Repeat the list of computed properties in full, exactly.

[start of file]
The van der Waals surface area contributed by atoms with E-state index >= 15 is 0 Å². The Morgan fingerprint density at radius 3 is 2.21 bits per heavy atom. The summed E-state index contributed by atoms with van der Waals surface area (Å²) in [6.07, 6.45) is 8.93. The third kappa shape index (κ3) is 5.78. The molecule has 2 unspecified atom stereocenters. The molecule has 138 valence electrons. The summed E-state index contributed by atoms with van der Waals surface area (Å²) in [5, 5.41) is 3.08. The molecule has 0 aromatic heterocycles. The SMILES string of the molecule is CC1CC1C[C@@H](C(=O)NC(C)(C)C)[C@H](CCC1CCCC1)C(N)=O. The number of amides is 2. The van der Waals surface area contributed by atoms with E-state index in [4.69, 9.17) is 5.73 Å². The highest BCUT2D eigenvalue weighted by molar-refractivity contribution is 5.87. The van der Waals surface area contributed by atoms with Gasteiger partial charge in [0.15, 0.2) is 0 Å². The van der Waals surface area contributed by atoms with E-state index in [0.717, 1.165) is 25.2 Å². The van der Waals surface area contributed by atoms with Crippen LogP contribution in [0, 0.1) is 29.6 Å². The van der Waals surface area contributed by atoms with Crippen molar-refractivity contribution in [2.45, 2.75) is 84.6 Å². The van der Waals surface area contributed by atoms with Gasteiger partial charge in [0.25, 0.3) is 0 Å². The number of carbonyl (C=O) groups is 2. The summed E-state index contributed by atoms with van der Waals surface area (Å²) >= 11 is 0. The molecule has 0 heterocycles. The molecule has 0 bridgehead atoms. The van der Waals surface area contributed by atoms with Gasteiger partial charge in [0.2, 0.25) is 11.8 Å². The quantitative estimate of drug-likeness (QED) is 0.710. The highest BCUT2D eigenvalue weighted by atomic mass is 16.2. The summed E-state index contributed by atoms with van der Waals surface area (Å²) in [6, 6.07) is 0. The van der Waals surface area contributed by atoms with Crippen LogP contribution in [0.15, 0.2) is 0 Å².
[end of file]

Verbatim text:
The van der Waals surface area contributed by atoms with E-state index >= 15 is 0 Å². The Morgan fingerprint density at radius 3 is 2.21 bits per heavy atom. The summed E-state index contributed by atoms with van der Waals surface area (Å²) in [6.07, 6.45) is 8.93. The third kappa shape index (κ3) is 5.78. The molecule has 2 unspecified atom stereocenters. The molecule has 138 valence electrons. The summed E-state index contributed by atoms with van der Waals surface area (Å²) in [5, 5.41) is 3.08. The molecule has 0 aromatic heterocycles. The SMILES string of the molecule is CC1CC1C[C@@H](C(=O)NC(C)(C)C)[C@H](CCC1CCCC1)C(N)=O. The number of amides is 2. The van der Waals surface area contributed by atoms with E-state index in [4.69, 9.17) is 5.73 Å². The highest BCUT2D eigenvalue weighted by molar-refractivity contribution is 5.87. The van der Waals surface area contributed by atoms with Gasteiger partial charge in [0.15, 0.2) is 0 Å². The van der Waals surface area contributed by atoms with E-state index in [0.717, 1.165) is 25.2 Å². The van der Waals surface area contributed by atoms with Crippen LogP contribution in [0, 0.1) is 29.6 Å². The van der Waals surface area contributed by atoms with Crippen molar-refractivity contribution in [2.45, 2.75) is 84.6 Å². The van der Waals surface area contributed by atoms with Gasteiger partial charge in [0.25, 0.3) is 0 Å². The number of carbonyl (C=O) groups is 2. The summed E-state index contributed by atoms with van der Waals surface area (Å²) >= 11 is 0. The molecule has 0 heterocycles. The molecule has 0 bridgehead atoms. The van der Waals surface area contributed by atoms with Gasteiger partial charge in [0.2, 0.25) is 11.8 Å². The quantitative estimate of drug-likeness (QED) is 0.710. The highest BCUT2D eigenvalue weighted by atomic mass is 16.2. The summed E-state index contributed by atoms with van der Waals surface area (Å²) in [6, 6.07) is 0. The van der Waals surface area contributed by atoms with Crippen LogP contribution in [0.15, 0.2) is 0 Å².